Onward to part 5 of the io Solitaire (changing these around is intentional 😇) presentation of The Great European Game of "Patience"! Have you tried any of these solitaire games yet?
This game is so called because it is said that the monotonous dealing out the cards over and over again induces drowsiness, and is a remedy for insomnia. It is to be doubted, however, whether sometimes when they willfully persevere in coming out just wrong, it may not rather induce strong language than sleepiness.
It is played with one pack in the following way: Deal four cards in a row; if there are two of the same value place the right hand one upon the left, thus bringing two together; the same if there are three of the like sort. Continue dealing thus, always packing the sets together on the left. When the pack is exhausted, take up the packets in order, beginning with the right hand one, and deal out again; this process has to be repeated many times. hen four of the same value are dealt across they are discarded, and the game is won when all the cards are got rid of in this way.
It is strange, however, how often when the player has packed four together and thinks that surely they will come out right next deal, one of them persists in going round the corner as it were, and leaving its companions with an interloper; it is often more than half-an-hour before the sets are all thrown out.
Only one pack is used for this game. Lay out twelve cards as shown in the Diagram, facing upwards, but not choosing the cards. If any court cards (i. e., king, queen, or jack) occur, place them underneath the pack in your hand; then proceed by placing cards from the top of this pack on any two cards in the clock-face that, when added together, make eleven — such as eight and three, seven and four, if you can succeed in finding elevens, until your pack is exhausted, when each card in the original clock-face will be covered by a court card, and the game brought to the successful termination.
Square Solitaire requires no illustration. Form three sides of a square, thus: Place four cards along the top,a nd four on each side, horizontally. Two packs are requisite, which should be shuffled together. Now proceed to deal out. In the centre of the square place the deuces, as they come out, and build upon them until each edifice is crowned by an ace. You are also allowed to place on the twelve fundamental cards any of the same suit, in a descending line — as a nine on a ten, then an eight on the nine, and so on. Whenever you take one of these packets to build on the deuces, fill up the vacancy from the rubbish heap which you are forming with those cards that cannot be placed. There is no second turn in this game; it therefore behooves the player to be on the alert, and allow no opportunity of packing to escape.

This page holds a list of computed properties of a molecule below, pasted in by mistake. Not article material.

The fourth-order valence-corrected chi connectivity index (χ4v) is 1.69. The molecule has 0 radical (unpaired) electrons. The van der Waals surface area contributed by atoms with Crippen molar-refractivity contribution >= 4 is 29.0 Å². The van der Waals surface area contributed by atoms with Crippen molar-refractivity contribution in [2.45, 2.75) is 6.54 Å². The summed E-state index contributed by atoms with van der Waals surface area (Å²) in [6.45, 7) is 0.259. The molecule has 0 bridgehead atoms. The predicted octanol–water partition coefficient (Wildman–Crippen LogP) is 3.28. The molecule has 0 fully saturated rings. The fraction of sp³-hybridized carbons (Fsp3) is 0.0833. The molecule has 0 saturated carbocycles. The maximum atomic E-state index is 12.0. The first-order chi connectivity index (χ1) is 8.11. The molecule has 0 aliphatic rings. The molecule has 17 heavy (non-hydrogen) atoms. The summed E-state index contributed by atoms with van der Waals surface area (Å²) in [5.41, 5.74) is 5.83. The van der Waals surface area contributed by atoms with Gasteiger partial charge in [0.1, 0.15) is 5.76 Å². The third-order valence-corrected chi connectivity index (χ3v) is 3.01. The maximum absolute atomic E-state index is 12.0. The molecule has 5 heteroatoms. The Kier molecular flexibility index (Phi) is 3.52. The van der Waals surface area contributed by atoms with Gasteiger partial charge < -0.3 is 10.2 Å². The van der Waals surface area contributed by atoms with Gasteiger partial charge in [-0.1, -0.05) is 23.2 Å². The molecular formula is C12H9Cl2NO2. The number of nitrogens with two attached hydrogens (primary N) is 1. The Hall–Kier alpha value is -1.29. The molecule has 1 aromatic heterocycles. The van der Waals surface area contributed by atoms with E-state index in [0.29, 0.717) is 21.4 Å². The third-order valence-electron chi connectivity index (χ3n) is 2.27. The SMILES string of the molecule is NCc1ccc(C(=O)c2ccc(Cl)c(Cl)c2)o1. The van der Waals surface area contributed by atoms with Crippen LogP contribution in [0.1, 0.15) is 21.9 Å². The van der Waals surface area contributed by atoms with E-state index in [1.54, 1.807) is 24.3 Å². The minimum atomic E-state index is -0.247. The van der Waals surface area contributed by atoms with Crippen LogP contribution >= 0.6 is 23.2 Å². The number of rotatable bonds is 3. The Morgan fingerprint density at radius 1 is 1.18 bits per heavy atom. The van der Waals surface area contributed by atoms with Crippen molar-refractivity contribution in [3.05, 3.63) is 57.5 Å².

Shuffle two packs together, then lay out twenty-one cards in three rows of seven cards each. The cards are to be alternately open and reverse; that is, the first will be face upwards (open), the second face downward, and so on, as shown in the accompanying Diagram.
As each row begins and ends with an open card, there will be twelve open and nine reverse. having laid them out, survey the board, to see if you can find a reverse card between duplicates( i. e., between two kings, two sixes, etc.); if there is, the reverse and the card on its right are thrown out, and the gap closed up by bringing the rest of the row to the left. Now deal round on the open cards again, throwing out the reverse card and its right-hand duplicate packets as soon as it appears. When a row is reduced to three, both the right and left-hand packets are dismissed with their reverse. If you succeed in clearing the board, you have accomplished the game, whether you have dealt out all the cards or not.